Image by: Brittany Deck
According to Alynne Lavigne, co-founder of the five-year-old Toronto-based jewellery brand, the reason behind the long-standing tradition of giving a woman jewellery on Valentine’s Day is simple. “There’s an automatic sentimentality to it,” she says. Her business partner, Eve Tobolka, couldn’t agree more. Tobolka adds that “very rarely” does a certain 1970s gold ring leave her finger. Before the label’s inception, Eve was chasing a job in New York and had made herself a promise to buy the ring if she got the position. When she did, she “skipped” to the store but was met with disappointment. “When I asked for it, the saleswoman gave me a look and said, ‘Rings that good don’t stick around. Sorry.’” Little did Tobolka know, her boyfriend had picked it up earlier. He slipped the golden band under her pillow on Valentine’s Day and Eve recalls feeling overwhelmed by the discovery. “I was surprised, angry, ecstatic,” she says, but most of all, “relieved that it was mine.”
Lavigne and Tobolka’s picks:
“The Knuckle ring ($219, alynnelavigne.com) is one of my favourites. Pair it with a silver ring because mixing metals is always the right move.”
“This key chain ($109, alynnelavigne.com) basically screams how important you are.”
Image by: Alex Paillon
Beneath the shiny surface of a bedazzled piece of jewellery lies its ability to evoke confidence in the wearer. “Jewellery can make a woman feel empowered and help her express her individuality,” says designer and Montreal-native Anne-Marie Chagnon. Chagnon launched her eponymous brand in 1995 and recalls the moment she knew that a career in jewellery lay ahead when she wore a pair of earrings she’d welded herself to her Grade 6 photo day.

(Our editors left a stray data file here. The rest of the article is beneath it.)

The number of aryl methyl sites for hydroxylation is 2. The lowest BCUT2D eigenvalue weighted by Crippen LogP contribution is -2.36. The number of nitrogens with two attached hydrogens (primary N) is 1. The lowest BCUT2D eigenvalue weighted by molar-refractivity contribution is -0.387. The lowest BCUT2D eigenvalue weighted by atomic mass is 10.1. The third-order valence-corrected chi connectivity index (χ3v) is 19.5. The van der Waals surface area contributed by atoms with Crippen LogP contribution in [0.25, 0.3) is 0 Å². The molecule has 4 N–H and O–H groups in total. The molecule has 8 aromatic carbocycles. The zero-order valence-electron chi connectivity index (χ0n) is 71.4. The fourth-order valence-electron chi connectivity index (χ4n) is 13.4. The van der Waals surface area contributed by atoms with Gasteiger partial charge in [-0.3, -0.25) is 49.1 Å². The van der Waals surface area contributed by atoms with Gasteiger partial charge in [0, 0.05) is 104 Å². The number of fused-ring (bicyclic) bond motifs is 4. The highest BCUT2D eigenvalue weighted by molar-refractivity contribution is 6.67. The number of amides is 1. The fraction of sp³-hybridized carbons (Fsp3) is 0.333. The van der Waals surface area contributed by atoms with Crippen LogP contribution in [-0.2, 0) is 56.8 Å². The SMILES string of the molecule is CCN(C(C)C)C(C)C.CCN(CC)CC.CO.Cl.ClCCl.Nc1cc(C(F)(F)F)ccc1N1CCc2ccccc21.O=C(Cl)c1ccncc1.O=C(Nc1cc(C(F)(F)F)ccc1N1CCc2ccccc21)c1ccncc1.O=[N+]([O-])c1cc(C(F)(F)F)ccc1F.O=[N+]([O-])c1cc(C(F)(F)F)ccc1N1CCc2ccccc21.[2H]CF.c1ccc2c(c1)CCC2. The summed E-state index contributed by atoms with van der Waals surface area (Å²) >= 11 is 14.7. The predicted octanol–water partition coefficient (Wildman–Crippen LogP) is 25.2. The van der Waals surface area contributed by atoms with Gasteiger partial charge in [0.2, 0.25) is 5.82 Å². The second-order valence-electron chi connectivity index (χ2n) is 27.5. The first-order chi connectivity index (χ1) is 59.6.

“The Dusud necklace ($68, annemariechagnon.com) is delicate and simple, but it will definitely get you noticed.”
“The Borasco ring ($64, annemariechagnon.com) is strong and feminine at the same time.”
Sharing is the foundation of Russian-born, Toronto-based designer Anastassia Selezneva’s life philosophy. “What we share on a daily basis with the people closest to our hearts is love,” she says, “and that should be celebrated.” Come Valentine’s Day, the designer, who quit her corporate job in finance to launch her line in 2015, says it’s not necessary to involve jewellery. In fact, her “best Valentine’s Day ever” happened a few years ago when her boyfriend (now fiancé) prepared a home-cooked meal that he served in his intimate (read: cramped) college apartment. But if jewellery is a must, she’s “all for it.” Just don’t lose sight of what’s truly important: sharing — by any means — is caring.
“The Fate studs ($85, anastassiasel.com) are a great everyday piece. The smooth facets and pink sapphires give these earrings an elegant and sophisticated touch.”
“Languish ear crawlers (staring from $80, anastassiasel.com) are great for a person who isn’t afraid to adorn their ears in an unorthodox fashion. They’re sold as singles to encourage mix and matching.”
Torontonian Michelle Ross, a former womenswear designer who shifted her focus to jewellery in 2010, will never forget the Alexis Bittar butterfly pendant that her boyfriend gave to her on Valentine’s Day. It happened almost a decade ago while she was living abroad to study at the London College of Fashion, but what she felt in that moment still strikes a chord with her. “It was so was personal and meaningful because I mentioned that necklace when we had a conversation about life, art and what inspires me,” she says. “It showed me that he really listened and cared about my interests and passions.”
“Right now, the Onie earrings ($117, mnross.com) are my favourite pieces from the collection. They’re fabulous and so edgy.”
“You can’t go wrong with the Boma necklace ($286), at mnross.com). Both dressy and elegant, this asymmetrical piece is sure to start a conversation.”
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